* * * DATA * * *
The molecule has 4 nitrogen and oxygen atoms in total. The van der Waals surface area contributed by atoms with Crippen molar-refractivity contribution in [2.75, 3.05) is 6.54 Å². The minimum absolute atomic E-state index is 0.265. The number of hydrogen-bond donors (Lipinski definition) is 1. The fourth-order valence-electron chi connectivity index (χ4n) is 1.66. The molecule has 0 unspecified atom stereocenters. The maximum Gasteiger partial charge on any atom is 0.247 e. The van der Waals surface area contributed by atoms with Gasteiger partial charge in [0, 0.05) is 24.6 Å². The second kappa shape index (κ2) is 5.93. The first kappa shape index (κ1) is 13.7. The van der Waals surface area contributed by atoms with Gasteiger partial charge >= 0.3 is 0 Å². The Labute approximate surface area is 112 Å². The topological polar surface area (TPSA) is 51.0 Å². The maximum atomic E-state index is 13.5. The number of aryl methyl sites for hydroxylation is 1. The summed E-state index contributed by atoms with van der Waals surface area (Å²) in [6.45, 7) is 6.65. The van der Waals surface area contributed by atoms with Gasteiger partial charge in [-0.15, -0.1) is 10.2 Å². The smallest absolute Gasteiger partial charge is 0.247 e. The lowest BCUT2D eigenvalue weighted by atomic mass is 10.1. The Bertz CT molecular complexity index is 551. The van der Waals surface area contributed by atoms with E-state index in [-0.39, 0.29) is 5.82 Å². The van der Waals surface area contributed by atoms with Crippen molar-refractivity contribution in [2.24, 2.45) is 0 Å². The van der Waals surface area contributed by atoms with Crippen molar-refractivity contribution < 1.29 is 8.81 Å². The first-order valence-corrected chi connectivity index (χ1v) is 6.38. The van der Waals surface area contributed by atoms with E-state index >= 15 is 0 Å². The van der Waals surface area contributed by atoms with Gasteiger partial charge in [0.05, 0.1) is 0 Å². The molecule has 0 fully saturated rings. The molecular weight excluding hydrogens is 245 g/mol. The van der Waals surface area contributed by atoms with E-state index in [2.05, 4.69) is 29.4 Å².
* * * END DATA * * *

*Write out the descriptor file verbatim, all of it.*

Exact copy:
The molecule has 4 nitrogen and oxygen atoms in total. The van der Waals surface area contributed by atoms with Crippen molar-refractivity contribution in [2.75, 3.05) is 6.54 Å². The minimum absolute atomic E-state index is 0.265. The number of hydrogen-bond donors (Lipinski definition) is 1. The fourth-order valence-electron chi connectivity index (χ4n) is 1.66. The molecule has 0 unspecified atom stereocenters. The maximum Gasteiger partial charge on any atom is 0.247 e. The van der Waals surface area contributed by atoms with Gasteiger partial charge in [0, 0.05) is 24.6 Å². The second kappa shape index (κ2) is 5.93. The first kappa shape index (κ1) is 13.7. The van der Waals surface area contributed by atoms with Gasteiger partial charge >= 0.3 is 0 Å². The Labute approximate surface area is 112 Å². The topological polar surface area (TPSA) is 51.0 Å². The maximum atomic E-state index is 13.5. The number of aryl methyl sites for hydroxylation is 1. The summed E-state index contributed by atoms with van der Waals surface area (Å²) in [6.45, 7) is 6.65. The van der Waals surface area contributed by atoms with Gasteiger partial charge in [-0.15, -0.1) is 10.2 Å². The smallest absolute Gasteiger partial charge is 0.247 e. The lowest BCUT2D eigenvalue weighted by atomic mass is 10.1. The Bertz CT molecular complexity index is 551. The van der Waals surface area contributed by atoms with E-state index in [-0.39, 0.29) is 5.82 Å². The van der Waals surface area contributed by atoms with Crippen molar-refractivity contribution in [2.24, 2.45) is 0 Å². The van der Waals surface area contributed by atoms with Crippen molar-refractivity contribution < 1.29 is 8.81 Å². The first-order valence-corrected chi connectivity index (χ1v) is 6.38. The van der Waals surface area contributed by atoms with E-state index >= 15 is 0 Å². The van der Waals surface area contributed by atoms with Gasteiger partial charge in [0.05, 0.1) is 0 Å². The molecule has 0 fully saturated rings. The molecular weight excluding hydrogens is 245 g/mol. The van der Waals surface area contributed by atoms with E-state index in [2.05, 4.69) is 29.4 Å².